In more than 20 years living in Paris, Sean McGinnis -- who grew up in Hays -- has been in the city during big moments, some celebratory, some tragic.
But he describes what he witnessed Monday evening as "unimaginable." Heading for 7:30 p.m. choir practice at a small church after his day at work, McGinnis says he saw a large plume of smoke behind the building.
"I thought, 'that's not a normal fire,'" he says.
Rounding the corner, he saw across the Seine River that an historic, iconic building recognized around the world was on fire. Smoke and flames billowed from the Notre Dame Cathedral as onlookers were left speechless.
"I just kind of stood there in disbelief," McGinnis says.
Standing about two football fields away from the fire, McGinnis began documenting what he witnessed.
"It was clear standing there that I was watching something historic," he says. "Not something that you want to see, but something that will mark people, at least French people I think forever."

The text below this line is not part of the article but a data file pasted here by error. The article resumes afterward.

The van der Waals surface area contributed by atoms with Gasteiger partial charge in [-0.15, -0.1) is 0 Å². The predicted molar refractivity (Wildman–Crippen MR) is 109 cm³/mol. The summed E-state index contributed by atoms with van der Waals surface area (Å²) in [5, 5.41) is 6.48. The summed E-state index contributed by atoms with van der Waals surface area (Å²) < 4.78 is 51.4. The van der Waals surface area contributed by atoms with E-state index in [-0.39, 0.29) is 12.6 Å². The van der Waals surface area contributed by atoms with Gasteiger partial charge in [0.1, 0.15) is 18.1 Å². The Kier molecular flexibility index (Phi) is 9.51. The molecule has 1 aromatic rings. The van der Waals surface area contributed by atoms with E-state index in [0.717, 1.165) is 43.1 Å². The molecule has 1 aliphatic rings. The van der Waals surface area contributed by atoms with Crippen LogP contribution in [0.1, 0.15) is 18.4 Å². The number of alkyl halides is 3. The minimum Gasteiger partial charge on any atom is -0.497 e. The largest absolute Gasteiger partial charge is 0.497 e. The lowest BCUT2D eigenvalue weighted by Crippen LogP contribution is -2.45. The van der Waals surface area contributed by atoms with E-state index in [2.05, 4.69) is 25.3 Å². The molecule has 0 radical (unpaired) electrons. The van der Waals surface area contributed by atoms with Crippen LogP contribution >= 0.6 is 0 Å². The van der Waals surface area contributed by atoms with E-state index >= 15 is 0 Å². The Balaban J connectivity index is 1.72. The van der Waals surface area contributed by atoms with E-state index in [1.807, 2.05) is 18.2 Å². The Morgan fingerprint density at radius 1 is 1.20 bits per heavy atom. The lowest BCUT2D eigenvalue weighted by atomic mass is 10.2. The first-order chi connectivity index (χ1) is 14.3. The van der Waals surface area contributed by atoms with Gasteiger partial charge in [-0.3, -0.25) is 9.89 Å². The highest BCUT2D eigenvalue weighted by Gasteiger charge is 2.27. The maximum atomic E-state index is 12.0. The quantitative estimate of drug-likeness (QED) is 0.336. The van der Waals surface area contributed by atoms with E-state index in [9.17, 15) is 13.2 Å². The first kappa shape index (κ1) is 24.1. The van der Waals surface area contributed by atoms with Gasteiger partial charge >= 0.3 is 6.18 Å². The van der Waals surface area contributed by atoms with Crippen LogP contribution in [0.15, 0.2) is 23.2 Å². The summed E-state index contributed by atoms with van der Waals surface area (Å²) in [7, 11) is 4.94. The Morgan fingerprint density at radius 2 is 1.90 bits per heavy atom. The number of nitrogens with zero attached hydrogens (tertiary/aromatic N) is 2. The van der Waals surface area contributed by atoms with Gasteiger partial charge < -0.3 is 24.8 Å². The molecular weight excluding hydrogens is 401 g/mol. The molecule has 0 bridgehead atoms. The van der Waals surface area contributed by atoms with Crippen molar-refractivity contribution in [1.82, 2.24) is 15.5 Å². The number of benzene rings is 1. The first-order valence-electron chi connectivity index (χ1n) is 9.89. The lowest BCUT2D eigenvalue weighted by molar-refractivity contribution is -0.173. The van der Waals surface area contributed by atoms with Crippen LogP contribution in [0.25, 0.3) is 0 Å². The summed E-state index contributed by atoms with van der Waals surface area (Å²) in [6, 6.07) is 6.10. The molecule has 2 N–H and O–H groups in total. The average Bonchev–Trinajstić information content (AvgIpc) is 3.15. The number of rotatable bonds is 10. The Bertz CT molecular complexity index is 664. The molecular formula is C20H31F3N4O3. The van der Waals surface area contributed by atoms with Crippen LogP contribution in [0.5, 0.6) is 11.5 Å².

McGinnis, who works in the fashion industry in Paris, says Notre Dame is the heart of the city. He spoke of the history behind the construction and events held within the walls of Notre Dame -- translated to "Our Lady" in English -- and became emotional as he touched on the "hundreds and hundreds of years of faith" that have been celebrated there.
Notre Dame recently celebrated its 850th birthday. And while the full extent of damage remains to be seen, there was a glimmer of hope Monday night in that firefighters spared the cathedral from destruction.
McGinnis says the fire left "nobody untouched."
"To see that burning is devastating," he says.
Wichitan Heather Dillon and her family visited Notre Dame hours before the fire, leaving Paris Monday morning. She too was shaken by what she later saw unfold online.
"I immediately felt nauseous and was trying to fight back the tears as I was watching it unfold," Dillon says.